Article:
1:4–5 The content of our “inheritance” is not defined, but it is described in three ways: the inheritance is “imperishable” (it will never die or decay), “undefiled” (and thus not susceptible to sin or corruption), and “unfading” (which is to say, eternally beautiful and enthralling). We can be assured that it will be ours eternally because God is keeping it in heaven for us. But might we fail to persevere and thus fall short of the inheritance? No, for the God who has made the promise is the God who by his immeasurable power is guarding us by means of the faith that he himself sustains in our hearts (see Phil 1:6).

1:6–7 The antecedent of “this” in 1:6a is the gracious work of God by which we have been saved (1:3–5). Knowing and resting in God’s saving purpose is what enables the believer to “rejoice” in the midst of “various trials.” The phrase, “if necessary,” reminds us again that God in his infinite wisdom governs and oversees all of the challenges and suffering we endure. The reason for this is that such trials test and refine our faith, purifying it of all alien and superficial elements. This particular faith in God will redound to his “praise and glory and honor” when Jesus returns.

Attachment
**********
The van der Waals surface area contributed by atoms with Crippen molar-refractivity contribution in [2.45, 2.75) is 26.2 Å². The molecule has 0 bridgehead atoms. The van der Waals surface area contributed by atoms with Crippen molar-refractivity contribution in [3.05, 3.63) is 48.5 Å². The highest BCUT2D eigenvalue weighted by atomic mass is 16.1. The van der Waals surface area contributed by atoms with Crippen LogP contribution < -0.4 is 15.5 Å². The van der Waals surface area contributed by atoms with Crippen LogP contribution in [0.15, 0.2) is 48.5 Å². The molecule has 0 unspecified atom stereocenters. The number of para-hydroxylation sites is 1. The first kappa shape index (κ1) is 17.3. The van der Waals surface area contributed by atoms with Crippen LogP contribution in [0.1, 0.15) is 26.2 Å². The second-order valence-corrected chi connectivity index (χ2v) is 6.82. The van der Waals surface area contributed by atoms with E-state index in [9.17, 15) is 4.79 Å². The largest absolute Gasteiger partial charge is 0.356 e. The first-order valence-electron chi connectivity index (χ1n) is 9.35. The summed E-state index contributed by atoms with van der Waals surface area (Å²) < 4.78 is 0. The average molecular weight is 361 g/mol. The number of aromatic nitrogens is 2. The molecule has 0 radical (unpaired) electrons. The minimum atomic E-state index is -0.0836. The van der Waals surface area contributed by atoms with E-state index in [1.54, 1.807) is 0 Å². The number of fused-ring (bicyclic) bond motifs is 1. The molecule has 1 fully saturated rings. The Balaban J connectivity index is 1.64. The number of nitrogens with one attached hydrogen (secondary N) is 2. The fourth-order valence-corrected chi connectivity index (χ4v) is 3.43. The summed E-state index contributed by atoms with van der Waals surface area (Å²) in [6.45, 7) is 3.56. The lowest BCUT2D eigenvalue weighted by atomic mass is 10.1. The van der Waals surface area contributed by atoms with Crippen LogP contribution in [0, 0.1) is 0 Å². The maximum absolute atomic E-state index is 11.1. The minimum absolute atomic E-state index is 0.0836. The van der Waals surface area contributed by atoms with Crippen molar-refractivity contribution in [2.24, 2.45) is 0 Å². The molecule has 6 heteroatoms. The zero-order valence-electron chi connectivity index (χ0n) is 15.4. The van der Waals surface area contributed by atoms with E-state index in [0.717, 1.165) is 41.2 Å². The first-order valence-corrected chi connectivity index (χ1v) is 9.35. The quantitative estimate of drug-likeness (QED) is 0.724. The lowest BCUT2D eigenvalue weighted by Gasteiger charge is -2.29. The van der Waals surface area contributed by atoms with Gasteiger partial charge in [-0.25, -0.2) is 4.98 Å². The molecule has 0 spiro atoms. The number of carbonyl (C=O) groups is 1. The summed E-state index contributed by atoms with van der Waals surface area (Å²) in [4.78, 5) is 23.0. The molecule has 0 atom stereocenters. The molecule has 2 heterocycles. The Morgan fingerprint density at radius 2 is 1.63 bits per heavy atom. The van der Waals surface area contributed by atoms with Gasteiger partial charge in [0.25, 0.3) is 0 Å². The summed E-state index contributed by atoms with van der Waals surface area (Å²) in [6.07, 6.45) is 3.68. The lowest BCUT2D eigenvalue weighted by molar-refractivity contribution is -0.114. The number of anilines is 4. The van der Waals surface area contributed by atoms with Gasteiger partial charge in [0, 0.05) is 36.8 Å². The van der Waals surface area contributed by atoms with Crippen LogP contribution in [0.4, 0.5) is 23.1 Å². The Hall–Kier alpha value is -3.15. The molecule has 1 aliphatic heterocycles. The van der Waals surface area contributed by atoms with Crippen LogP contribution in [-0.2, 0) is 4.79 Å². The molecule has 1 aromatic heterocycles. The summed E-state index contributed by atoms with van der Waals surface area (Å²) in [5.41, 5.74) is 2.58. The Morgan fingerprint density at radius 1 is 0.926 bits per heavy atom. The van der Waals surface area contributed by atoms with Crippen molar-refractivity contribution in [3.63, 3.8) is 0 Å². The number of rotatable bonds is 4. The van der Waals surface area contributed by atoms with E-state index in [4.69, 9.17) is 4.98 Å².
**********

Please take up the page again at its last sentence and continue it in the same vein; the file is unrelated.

1:8 And of what does that “faith” consist? Faith that has survived the purifying fire of tribulation yields the fruit of “love” and unashamed, extravagant affection for Jesus, sight unseen. It also produces a vibrant belief in him and a “joy” that exceeds the capacity of our minds to contemplate and our mouths to articulate. It is truly “inexpressible” (ineffable) and “filled with glory.”

1:9 The consummation of this experience now is the “salvation” of our “souls,” a reference not merely to the immaterial aspect of our being but to the entirety of who we are (see 1Pet 3:20; 4:19).

The Unique Privileges of God’s Elect (1:10–12)

1:10–12 Peter expands on the glorious nature of our “salvation” with four descriptive phrases. First, this salvation was not an afterthought or merely a remedy for unanticipated failures on our part but was made known to the prophets of the old covenant through the revelatory work of the Spirit of Christ Jesus (see Rom 1:1–2; 16:25–27). Second, Peter summarizes our salvation with the one word that accounts for why we have received it: “grace.” Third, the basis of our experience of God’s saving grace are “the sufferings of Christ,” in both his life and death, and the glory of his resurrection and exaltation (described by Peter as “the subsequent glories”). Fourth, this salvation that we have heard by the Spirit-empowered preaching of the good news is so grand, so captivating and glorious, that it elicits the curiosity of the angels themselves.